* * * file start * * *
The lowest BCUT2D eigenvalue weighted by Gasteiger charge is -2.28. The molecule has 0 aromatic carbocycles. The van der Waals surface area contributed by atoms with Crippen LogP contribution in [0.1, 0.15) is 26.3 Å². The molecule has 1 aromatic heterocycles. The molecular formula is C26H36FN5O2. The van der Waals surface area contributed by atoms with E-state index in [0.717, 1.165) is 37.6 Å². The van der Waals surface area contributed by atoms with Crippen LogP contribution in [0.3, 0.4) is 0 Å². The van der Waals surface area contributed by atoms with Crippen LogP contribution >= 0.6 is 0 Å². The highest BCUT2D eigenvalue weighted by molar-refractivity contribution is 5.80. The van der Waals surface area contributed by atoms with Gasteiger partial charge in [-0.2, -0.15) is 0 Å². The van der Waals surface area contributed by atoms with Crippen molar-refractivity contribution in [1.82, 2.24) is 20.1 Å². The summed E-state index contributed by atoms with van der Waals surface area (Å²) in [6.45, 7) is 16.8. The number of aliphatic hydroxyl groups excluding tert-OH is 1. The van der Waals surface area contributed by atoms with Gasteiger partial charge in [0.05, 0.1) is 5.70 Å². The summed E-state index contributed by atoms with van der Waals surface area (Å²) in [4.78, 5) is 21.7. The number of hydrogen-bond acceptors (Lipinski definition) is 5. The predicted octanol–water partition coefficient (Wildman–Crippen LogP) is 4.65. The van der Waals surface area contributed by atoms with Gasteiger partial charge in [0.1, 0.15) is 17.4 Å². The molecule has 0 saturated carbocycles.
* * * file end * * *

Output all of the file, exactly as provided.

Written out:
The lowest BCUT2D eigenvalue weighted by Gasteiger charge is -2.28. The molecule has 0 aromatic carbocycles. The van der Waals surface area contributed by atoms with Crippen LogP contribution in [0.1, 0.15) is 26.3 Å². The molecule has 1 aromatic heterocycles. The molecular formula is C26H36FN5O2. The van der Waals surface area contributed by atoms with E-state index in [0.717, 1.165) is 37.6 Å². The van der Waals surface area contributed by atoms with Crippen LogP contribution in [0.3, 0.4) is 0 Å². The van der Waals surface area contributed by atoms with Crippen LogP contribution >= 0.6 is 0 Å². The highest BCUT2D eigenvalue weighted by molar-refractivity contribution is 5.80. The van der Waals surface area contributed by atoms with Gasteiger partial charge in [-0.2, -0.15) is 0 Å². The van der Waals surface area contributed by atoms with Crippen molar-refractivity contribution in [1.82, 2.24) is 20.1 Å². The summed E-state index contributed by atoms with van der Waals surface area (Å²) in [6.45, 7) is 16.8. The number of aliphatic hydroxyl groups excluding tert-OH is 1. The van der Waals surface area contributed by atoms with Gasteiger partial charge in [0.05, 0.1) is 5.70 Å². The summed E-state index contributed by atoms with van der Waals surface area (Å²) in [4.78, 5) is 21.7. The number of hydrogen-bond acceptors (Lipinski definition) is 5. The predicted octanol–water partition coefficient (Wildman–Crippen LogP) is 4.65. The van der Waals surface area contributed by atoms with Gasteiger partial charge in [0.1, 0.15) is 17.4 Å². The molecule has 0 saturated carbocycles.